Movies

‘It’s All In The Reflexes’: The Story Of The Contentious ‘Big Trouble In Little China’ Screenplay

Big Trouble in Little China was a box office bomb that was mostly panned by critics and is credited with souring John Carpenter on Hollywood. It’s also a cult classic unlike any other, an action comedy that’s endlessly quotable and eternally rewatchable for its most diehard fans. It’s a film made better over time by its flaws, especially the over-the-top performances, and its campiness has become so popular that even Dwayne Johnson wants to bring Jack Burton back.

But for all of Big Trouble in Little China’s afterlife as a cult classic, this was never the legacy that its original writers, Gary Goldman and David Z. Weinstein, expected for their first screenplay. They believed their idea, a kung fu Western set in 1890s San Francisco, had the potential to not only revive the once-beloved cowboy genre, which was all but dead in Hollywood in the early 1980s, but that it could have become a franchise on the same level as Star Wars. That’s a bold proclamation, sure, but it’s one that this writing duo still believes today. (And, in fact, their story has become something of a franchise, between the BOOM! Comics series, which serves as an immediate sequel to Carpenter’s film, and Johnson’s upcoming remake.)

Perhaps just as interesting as the story of David Lo Pan and his quest for immortality is the story behind the film’s script, one that features everything from aspiring writers with visions of glory to big shot studio executives bent on crushing the little man, with plenty of classic Hollywood politics in between. To tell this story, we spoke with Goldman and Weinstein, W.D. Richter, and Carpenter himself. And it all starts with a cowboy named Wiley Prescott.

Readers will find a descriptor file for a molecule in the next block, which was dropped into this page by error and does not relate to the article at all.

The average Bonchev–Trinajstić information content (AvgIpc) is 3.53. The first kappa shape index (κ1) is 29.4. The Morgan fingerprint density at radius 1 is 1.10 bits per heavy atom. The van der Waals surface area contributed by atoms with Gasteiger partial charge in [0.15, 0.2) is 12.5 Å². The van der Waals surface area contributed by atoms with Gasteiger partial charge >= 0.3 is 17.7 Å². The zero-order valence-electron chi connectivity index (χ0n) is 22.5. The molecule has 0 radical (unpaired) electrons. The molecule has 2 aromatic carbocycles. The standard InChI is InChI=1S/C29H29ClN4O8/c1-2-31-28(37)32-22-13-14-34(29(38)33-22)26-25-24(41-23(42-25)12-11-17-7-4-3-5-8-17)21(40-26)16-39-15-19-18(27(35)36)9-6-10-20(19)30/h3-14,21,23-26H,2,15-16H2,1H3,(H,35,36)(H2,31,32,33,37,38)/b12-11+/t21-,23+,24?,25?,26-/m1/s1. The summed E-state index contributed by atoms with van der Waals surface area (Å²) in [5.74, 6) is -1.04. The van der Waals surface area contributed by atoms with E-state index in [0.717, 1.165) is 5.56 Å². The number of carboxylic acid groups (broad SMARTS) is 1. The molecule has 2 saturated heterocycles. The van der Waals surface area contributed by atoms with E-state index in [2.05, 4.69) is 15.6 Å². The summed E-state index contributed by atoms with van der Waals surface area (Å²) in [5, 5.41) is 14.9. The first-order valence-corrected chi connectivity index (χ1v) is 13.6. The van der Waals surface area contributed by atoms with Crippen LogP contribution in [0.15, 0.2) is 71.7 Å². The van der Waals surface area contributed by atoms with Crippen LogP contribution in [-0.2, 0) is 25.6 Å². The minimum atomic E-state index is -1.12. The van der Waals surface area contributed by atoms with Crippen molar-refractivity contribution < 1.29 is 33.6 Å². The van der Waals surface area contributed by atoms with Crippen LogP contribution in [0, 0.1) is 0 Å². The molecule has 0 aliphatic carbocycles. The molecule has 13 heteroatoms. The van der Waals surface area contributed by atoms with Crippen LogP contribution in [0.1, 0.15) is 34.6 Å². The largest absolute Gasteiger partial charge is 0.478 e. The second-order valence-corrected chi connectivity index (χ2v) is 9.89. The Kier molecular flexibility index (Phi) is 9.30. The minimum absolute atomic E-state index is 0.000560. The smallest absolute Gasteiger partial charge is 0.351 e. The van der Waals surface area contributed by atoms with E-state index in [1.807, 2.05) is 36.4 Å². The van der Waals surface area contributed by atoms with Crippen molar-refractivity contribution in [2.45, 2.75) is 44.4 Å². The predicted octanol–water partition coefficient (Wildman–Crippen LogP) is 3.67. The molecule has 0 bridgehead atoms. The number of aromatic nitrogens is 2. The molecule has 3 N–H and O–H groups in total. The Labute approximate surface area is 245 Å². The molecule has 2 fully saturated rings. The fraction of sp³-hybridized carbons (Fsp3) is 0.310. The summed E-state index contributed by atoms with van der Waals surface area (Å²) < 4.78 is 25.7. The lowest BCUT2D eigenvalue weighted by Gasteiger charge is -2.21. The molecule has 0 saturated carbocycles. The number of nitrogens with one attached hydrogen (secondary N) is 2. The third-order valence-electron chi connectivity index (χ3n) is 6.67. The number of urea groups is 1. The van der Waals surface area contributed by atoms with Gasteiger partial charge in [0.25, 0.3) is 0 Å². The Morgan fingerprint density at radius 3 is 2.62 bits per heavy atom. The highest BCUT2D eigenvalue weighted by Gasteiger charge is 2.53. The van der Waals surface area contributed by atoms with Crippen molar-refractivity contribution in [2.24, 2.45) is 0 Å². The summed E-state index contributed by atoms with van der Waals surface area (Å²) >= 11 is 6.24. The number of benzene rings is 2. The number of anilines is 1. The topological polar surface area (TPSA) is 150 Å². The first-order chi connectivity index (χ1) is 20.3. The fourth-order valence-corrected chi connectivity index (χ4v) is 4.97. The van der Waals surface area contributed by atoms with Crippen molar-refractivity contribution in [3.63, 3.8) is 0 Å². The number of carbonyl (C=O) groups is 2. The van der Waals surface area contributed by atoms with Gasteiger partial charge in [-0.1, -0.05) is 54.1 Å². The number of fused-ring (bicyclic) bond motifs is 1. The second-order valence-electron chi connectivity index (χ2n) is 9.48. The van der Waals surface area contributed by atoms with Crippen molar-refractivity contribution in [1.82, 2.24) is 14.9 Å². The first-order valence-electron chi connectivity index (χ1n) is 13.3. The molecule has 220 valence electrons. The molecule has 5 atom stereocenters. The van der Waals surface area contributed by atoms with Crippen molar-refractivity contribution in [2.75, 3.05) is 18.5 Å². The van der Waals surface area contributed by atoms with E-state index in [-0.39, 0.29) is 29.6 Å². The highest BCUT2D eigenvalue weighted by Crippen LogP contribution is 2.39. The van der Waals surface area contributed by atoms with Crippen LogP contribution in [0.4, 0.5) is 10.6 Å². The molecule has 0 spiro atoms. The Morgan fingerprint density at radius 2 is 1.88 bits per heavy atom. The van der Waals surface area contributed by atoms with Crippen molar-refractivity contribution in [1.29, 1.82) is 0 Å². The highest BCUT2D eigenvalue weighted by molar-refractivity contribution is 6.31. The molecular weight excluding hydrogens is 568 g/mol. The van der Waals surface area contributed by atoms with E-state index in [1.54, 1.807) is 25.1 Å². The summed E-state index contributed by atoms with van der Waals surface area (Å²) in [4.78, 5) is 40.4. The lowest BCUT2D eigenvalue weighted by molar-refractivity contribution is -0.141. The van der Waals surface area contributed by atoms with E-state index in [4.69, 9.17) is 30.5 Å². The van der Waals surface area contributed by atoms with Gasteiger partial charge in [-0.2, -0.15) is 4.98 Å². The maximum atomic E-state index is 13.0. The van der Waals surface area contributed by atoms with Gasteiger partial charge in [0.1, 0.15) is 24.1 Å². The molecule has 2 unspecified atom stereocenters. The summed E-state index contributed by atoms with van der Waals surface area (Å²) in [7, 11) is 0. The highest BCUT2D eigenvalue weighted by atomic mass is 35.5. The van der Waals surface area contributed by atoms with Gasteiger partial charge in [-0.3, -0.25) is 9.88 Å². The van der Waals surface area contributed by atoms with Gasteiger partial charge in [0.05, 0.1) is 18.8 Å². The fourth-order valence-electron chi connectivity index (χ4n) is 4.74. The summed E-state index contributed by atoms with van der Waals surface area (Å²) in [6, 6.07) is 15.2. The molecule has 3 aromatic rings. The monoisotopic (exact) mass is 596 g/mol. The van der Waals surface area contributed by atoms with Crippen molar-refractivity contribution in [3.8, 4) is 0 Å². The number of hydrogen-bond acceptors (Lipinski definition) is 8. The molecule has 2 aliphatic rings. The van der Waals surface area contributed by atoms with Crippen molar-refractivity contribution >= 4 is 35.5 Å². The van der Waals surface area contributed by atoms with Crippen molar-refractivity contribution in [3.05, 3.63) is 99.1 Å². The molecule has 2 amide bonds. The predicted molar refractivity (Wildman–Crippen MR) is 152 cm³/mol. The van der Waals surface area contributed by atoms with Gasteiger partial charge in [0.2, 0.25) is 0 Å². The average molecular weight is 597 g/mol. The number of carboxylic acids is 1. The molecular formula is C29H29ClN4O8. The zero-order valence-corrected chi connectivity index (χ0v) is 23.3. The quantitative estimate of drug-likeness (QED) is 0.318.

You know what ol’ Wiley Prescott says at a time like this?

“The film it was closest to at that time, and this sounds maybe immodest, was Star Wars.”

Before he was the one liner-slinging driver of the Pork Chop Express, Jack Burton was a loner buffalo hunter named Wiley Prescott, a man employed by a railroad company to manage the Chinese immigrants tasked with the hard labor. The Goldman/Weinstein script began similarly to the big screen version, with the pistol-packing Prescott making a seemingly impossible bet with a worker named Sun over whether or not he could shoot the eyes out of a kite dancing way up in the sky. Sun takes Wiley’s bet thinking that there’s no way the cocky cowboy can hit the kite’s eyes, but of course he hits them with ease. Just as Wang Chi doesn’t have the cash to pay Jack, Sun admits to Wiley he’s short on funds – like, all the way short. So, Wiley is forced to accompany Sun on his trip to San Francisco to meet up with his bride, and that’s where all hell breaks loose once Wiley’s horse is stolen, and it’s revealed that the shooter isn’t all that sharp.

“Instead of a comical cowboy hero he’s a blowhard,” Goldman tells us of his story’s lead character. “He has real skills but he’s not this scary cowboy. And in the end, he’s just all talk.”

The main difference between John Carpenter’s film and the original screenplay is the change of setting. Jack Burton didn’t live in 1890s San Francisco. He became a modern man, a truck driver roaming the concrete plains and spouting his road warrior wisdom over his CB radio. By making this film contemporary, Jack became more of a comedic character, as he struggled to comprehend the mysticism that he encountered in his feud with Lo Pan and the eternal battle between the Wing Kong and Chang Sing. Wiley would have been more serious and the action would have been much more authentic.

“Once you make the story contemporary, that changes a lot,” Goldman says. “Our idea was that because it was set in the past it was more like Raiders of the Lost Ark, where the hero wasn’t as ridiculous because he didn’t need to be. Jack Burton is a truck driver who encounters Chinese magic, and by making it contemporary you had to turn it into, really, a full-on comedy. Whereas what we were doing, [was] really the same character and the same situations but because it was in the past he was a little bit more of a lighthearted adventurer. You had to make him savvier.”

Additionally, the original concept was meant to include elements of horror. Nothing about Big Trouble in Little China is scary. Lo Pan’s sorcery merely adds to the film’s comedic appeal, and even his “Sewer Monster” is sort of cute and cuddly in a weird way.

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